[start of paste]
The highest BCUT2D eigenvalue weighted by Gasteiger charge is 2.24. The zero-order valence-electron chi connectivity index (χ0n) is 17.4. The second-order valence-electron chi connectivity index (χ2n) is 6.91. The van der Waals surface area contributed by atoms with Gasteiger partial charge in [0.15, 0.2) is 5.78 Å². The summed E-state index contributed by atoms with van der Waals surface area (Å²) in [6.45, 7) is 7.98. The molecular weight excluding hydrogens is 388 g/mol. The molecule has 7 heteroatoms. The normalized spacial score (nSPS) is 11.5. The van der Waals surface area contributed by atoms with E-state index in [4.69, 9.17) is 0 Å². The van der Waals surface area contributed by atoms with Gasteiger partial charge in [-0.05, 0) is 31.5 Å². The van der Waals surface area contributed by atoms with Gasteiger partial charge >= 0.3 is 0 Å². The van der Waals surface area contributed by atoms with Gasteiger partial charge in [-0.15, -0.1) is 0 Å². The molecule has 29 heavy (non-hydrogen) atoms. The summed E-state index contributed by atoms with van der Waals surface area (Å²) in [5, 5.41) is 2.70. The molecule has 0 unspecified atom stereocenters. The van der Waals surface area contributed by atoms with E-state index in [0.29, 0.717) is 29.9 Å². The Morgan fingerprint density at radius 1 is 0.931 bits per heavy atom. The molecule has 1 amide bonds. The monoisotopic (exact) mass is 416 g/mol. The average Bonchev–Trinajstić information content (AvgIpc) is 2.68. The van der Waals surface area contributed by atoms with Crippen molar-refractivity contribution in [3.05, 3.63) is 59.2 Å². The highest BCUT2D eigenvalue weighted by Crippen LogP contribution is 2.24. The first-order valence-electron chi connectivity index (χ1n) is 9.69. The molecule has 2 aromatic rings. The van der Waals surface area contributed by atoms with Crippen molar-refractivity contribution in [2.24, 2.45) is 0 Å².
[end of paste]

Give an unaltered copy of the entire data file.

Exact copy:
The highest BCUT2D eigenvalue weighted by Gasteiger charge is 2.24. The zero-order valence-electron chi connectivity index (χ0n) is 17.4. The second-order valence-electron chi connectivity index (χ2n) is 6.91. The van der Waals surface area contributed by atoms with Gasteiger partial charge in [0.15, 0.2) is 5.78 Å². The summed E-state index contributed by atoms with van der Waals surface area (Å²) in [6.45, 7) is 7.98. The molecular weight excluding hydrogens is 388 g/mol. The molecule has 7 heteroatoms. The normalized spacial score (nSPS) is 11.5. The van der Waals surface area contributed by atoms with E-state index in [4.69, 9.17) is 0 Å². The van der Waals surface area contributed by atoms with Gasteiger partial charge in [-0.05, 0) is 31.5 Å². The van der Waals surface area contributed by atoms with Gasteiger partial charge >= 0.3 is 0 Å². The van der Waals surface area contributed by atoms with Gasteiger partial charge in [-0.15, -0.1) is 0 Å². The molecule has 29 heavy (non-hydrogen) atoms. The summed E-state index contributed by atoms with van der Waals surface area (Å²) in [5, 5.41) is 2.70. The molecule has 0 unspecified atom stereocenters. The van der Waals surface area contributed by atoms with E-state index in [0.29, 0.717) is 29.9 Å². The Morgan fingerprint density at radius 1 is 0.931 bits per heavy atom. The molecule has 1 amide bonds. The monoisotopic (exact) mass is 416 g/mol. The average Bonchev–Trinajstić information content (AvgIpc) is 2.68. The van der Waals surface area contributed by atoms with Crippen molar-refractivity contribution in [3.05, 3.63) is 59.2 Å². The highest BCUT2D eigenvalue weighted by Crippen LogP contribution is 2.24. The first-order valence-electron chi connectivity index (χ1n) is 9.69. The molecule has 2 aromatic rings. The van der Waals surface area contributed by atoms with Crippen molar-refractivity contribution in [2.24, 2.45) is 0 Å².